Why do you support aldermanic privilege? Is it fair that aldermen essentially get to decide which developments move forward in their ward?
I would say that I think there’s a lot of room for reform with aldermanic privilege/prerogative. It just depends on what subject matter. When it comes to zoning and land use planning, I think that aldermanic privilege is a double-edged sword. I think there are recent examples of aldermen abusing that privilege for personal gain or to settle a vendetta. Neither of those factors should be a part of land use planning or zoning approvals. So in those cases, I think that this kind of gentleman’s agreement, which is prerogative, was abused.
On the other hand, if you’re a neighborhood resident, and you have a responsive, responsible alderman, you know that person’s going to have your back and, in my case, take developers through a very rigorous public process to negotiate a better end product. Without prerogative, I have no leverage to deliver that, so that whole process that I just mapped out for you goes out the window if the mayor eliminates aldermanic prerogative or privilege, whichever you’d like to call it. Then the alderman’s not involved in that process, and being invited to provide input to the mayor on the decision she or her administration will ultimately make is very different than being able to put the brakes on a really bad idea.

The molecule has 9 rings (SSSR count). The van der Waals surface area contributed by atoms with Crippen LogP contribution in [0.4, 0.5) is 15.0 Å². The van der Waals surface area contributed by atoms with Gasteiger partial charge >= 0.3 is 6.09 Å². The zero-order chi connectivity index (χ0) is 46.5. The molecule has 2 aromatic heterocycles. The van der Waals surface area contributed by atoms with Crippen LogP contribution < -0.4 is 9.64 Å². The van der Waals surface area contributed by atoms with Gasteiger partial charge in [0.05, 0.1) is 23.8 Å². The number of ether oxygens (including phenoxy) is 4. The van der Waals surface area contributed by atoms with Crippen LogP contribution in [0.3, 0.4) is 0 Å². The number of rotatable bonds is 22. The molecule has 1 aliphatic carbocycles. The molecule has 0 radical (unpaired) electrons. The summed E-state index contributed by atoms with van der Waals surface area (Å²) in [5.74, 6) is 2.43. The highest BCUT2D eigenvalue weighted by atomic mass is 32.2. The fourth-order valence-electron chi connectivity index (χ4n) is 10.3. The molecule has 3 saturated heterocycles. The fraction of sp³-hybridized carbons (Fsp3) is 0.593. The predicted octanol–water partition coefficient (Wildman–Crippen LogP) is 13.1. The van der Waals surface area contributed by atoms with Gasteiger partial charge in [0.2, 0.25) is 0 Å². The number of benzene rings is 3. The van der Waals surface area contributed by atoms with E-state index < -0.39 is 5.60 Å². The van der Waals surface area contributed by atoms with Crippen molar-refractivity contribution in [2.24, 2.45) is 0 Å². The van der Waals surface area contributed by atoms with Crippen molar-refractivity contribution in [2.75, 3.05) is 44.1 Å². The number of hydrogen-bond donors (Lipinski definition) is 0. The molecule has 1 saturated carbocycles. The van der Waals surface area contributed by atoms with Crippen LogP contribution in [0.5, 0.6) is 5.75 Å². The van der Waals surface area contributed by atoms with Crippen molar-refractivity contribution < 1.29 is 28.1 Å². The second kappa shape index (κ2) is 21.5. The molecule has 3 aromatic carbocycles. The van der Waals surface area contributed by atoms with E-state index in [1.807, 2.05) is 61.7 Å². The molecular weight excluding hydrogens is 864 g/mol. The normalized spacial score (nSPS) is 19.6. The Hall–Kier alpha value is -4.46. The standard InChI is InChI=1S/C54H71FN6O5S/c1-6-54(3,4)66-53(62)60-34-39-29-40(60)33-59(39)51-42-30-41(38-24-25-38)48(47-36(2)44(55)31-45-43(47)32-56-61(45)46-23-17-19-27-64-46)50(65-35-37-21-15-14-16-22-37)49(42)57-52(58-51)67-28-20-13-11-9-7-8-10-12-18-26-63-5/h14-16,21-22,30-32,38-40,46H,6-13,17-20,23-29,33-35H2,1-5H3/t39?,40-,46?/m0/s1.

At least in the 42nd Ward, I think it’s worked rather well, under my stewardship. In other areas, I think there is room to reform prerogative/privilege on business permits and certain types of licenses, signs, loading zones and things like that. I think there’s some room to make that a more objective, automated process. But for most people who live in Chicago, especially those who own, that’s your most important investment and under today’s system. If you don’t like the decisions your alderman’s making about real estate and development, you have the prerogative to throw that alderman out of office, and that’s happened. Without prerogative, the alternative is someone who works in the Department of Planning, who may or may not live within miles of the subject address, will be making decisions that impact thousands of people, perhaps without a real keen understanding of the neighborhood context, the local quality of life issues at play, some of the kind of long-standing traffic issues and loading issues in that area.